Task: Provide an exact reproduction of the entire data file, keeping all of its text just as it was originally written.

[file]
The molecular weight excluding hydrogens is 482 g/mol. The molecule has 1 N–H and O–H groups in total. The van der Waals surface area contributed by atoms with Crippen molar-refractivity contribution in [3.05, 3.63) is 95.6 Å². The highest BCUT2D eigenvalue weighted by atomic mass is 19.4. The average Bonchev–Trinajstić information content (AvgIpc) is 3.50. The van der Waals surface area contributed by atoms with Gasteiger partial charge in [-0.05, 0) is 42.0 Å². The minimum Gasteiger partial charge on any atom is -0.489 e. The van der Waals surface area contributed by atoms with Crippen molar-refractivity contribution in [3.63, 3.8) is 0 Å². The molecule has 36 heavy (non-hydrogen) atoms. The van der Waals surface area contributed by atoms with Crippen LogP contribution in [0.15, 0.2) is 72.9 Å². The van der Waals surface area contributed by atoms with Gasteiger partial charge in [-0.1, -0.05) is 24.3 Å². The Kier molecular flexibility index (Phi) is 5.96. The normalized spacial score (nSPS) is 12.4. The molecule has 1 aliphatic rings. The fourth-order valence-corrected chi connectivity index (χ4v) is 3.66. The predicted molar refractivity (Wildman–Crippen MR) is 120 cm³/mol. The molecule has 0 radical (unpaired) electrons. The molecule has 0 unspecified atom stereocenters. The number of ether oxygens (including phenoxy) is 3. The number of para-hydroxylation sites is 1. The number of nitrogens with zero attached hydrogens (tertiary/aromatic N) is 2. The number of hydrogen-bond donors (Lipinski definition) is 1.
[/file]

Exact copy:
The molecular weight excluding hydrogens is 482 g/mol. The molecule has 1 N–H and O–H groups in total. The van der Waals surface area contributed by atoms with Crippen molar-refractivity contribution in [3.05, 3.63) is 95.6 Å². The highest BCUT2D eigenvalue weighted by atomic mass is 19.4. The average Bonchev–Trinajstić information content (AvgIpc) is 3.50. The van der Waals surface area contributed by atoms with Gasteiger partial charge in [-0.05, 0) is 42.0 Å². The minimum Gasteiger partial charge on any atom is -0.489 e. The van der Waals surface area contributed by atoms with Crippen molar-refractivity contribution in [3.63, 3.8) is 0 Å². The molecule has 36 heavy (non-hydrogen) atoms. The van der Waals surface area contributed by atoms with Crippen LogP contribution in [0.15, 0.2) is 72.9 Å². The van der Waals surface area contributed by atoms with Gasteiger partial charge in [-0.1, -0.05) is 24.3 Å². The Kier molecular flexibility index (Phi) is 5.96. The normalized spacial score (nSPS) is 12.4. The molecule has 1 aliphatic rings. The fourth-order valence-corrected chi connectivity index (χ4v) is 3.66. The predicted molar refractivity (Wildman–Crippen MR) is 120 cm³/mol. The molecule has 0 radical (unpaired) electrons. The molecule has 0 unspecified atom stereocenters. The number of ether oxygens (including phenoxy) is 3. The number of para-hydroxylation sites is 1. The number of nitrogens with zero attached hydrogens (tertiary/aromatic N) is 2. The number of hydrogen-bond donors (Lipinski definition) is 1.